From Crawford Notch to Lake of the Clouds.
The earliest shuttle to the trail had us back hiking at 9am. The first section was a 2700′ climb up Mt Webster (3810′) with some good views back along Crawford Notch along the way.
Carina was really struggling, exhausted generally and hampered by an old knee injury that wasn’t happy to be hiking every day. We even considered bailing. She struggled through the first few hours but actually improved as the day wore on.
After 5 miles we had to go over Mt Jackson (4051′) which involved 0.2 miles of scrambling up rocky slopes and large boulders, grabbing tree roots and making use of any small crack or extrusion for grip. Trekking poles were put away as both hands were required. It was just as difficult on the way down. We were very glad it was dry today, the wind was strong when exposed above tree line and small patches of sun mid-morning now would become more fulsome later.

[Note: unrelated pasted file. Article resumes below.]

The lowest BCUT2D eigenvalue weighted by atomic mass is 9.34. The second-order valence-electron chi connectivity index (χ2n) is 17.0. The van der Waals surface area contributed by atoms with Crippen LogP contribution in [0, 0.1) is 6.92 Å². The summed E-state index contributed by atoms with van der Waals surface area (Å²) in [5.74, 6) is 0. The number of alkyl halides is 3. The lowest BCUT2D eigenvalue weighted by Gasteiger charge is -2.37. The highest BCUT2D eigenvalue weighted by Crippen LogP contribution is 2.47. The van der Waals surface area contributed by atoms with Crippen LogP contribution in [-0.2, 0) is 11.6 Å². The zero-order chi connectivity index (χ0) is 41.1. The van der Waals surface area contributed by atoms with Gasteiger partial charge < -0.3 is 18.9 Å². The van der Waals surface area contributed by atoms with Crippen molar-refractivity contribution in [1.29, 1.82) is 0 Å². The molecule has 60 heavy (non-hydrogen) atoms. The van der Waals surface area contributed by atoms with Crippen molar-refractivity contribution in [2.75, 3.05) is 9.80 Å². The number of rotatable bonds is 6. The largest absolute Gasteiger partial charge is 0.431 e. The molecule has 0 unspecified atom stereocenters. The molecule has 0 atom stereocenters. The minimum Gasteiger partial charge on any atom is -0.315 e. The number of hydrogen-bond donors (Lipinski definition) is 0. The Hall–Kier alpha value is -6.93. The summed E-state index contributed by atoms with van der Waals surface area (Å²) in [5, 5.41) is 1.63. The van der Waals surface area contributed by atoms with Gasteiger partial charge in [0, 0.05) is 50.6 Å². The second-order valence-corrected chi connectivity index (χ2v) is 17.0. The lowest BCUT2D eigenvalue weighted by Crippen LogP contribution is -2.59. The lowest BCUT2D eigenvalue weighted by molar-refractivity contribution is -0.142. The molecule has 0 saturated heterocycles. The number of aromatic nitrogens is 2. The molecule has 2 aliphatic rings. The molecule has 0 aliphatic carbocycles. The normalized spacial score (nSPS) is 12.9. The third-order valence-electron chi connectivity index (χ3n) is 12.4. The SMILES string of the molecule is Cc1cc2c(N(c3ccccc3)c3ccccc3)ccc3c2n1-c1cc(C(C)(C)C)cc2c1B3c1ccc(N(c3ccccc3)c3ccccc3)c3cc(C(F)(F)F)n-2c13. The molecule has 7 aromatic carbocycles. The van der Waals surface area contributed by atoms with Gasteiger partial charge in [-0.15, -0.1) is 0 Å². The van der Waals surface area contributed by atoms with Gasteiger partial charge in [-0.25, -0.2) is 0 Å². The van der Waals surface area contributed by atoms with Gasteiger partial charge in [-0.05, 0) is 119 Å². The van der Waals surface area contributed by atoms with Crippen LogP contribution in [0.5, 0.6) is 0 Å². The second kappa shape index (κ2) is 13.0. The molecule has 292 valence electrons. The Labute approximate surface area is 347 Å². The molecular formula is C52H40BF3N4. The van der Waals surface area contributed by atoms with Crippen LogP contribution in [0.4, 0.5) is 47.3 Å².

The free leftovers from the guest dinner the previous night was chicken in a garlic and herb butter which teamed up perfectly with a couple of tortillas I had left. There was even some pineapple chunks and a chocolate pudding to finish. Perfect.
We left at 2:30pm and climbed a solid 500′ up to the summit of Mt Pierce (4310′) and then a dip down to just over 4000′ signalled the start of the long climb up Mount Washington which we would complete tomorrow. From here we got our first good look at Washington, usually cloaked in cloud but now visible from afar.
The whole hut is bunkroom only and sleeps 96 guests plus half a dozen young “croo” staff. Carina and I were in a bunkroom that sleeps 16. I was on the top, fourth, bunk and Carina was below me. We were paying for a much shorter and safer day tomorrow rather than luxury sleeping accommodation. Dinner was served at 6pm so we timed that well. Pretty average corn chowder and marinated steak tips with cous cous and a cake for dessert.
The highlight of the evening – and whole stay – was a spectacular sunset viewed from 5000′ that lasted for 45 minutes and filled the sky with different patterns and various hues of red and orange. A cellphone camera doesn’t begin to capture it.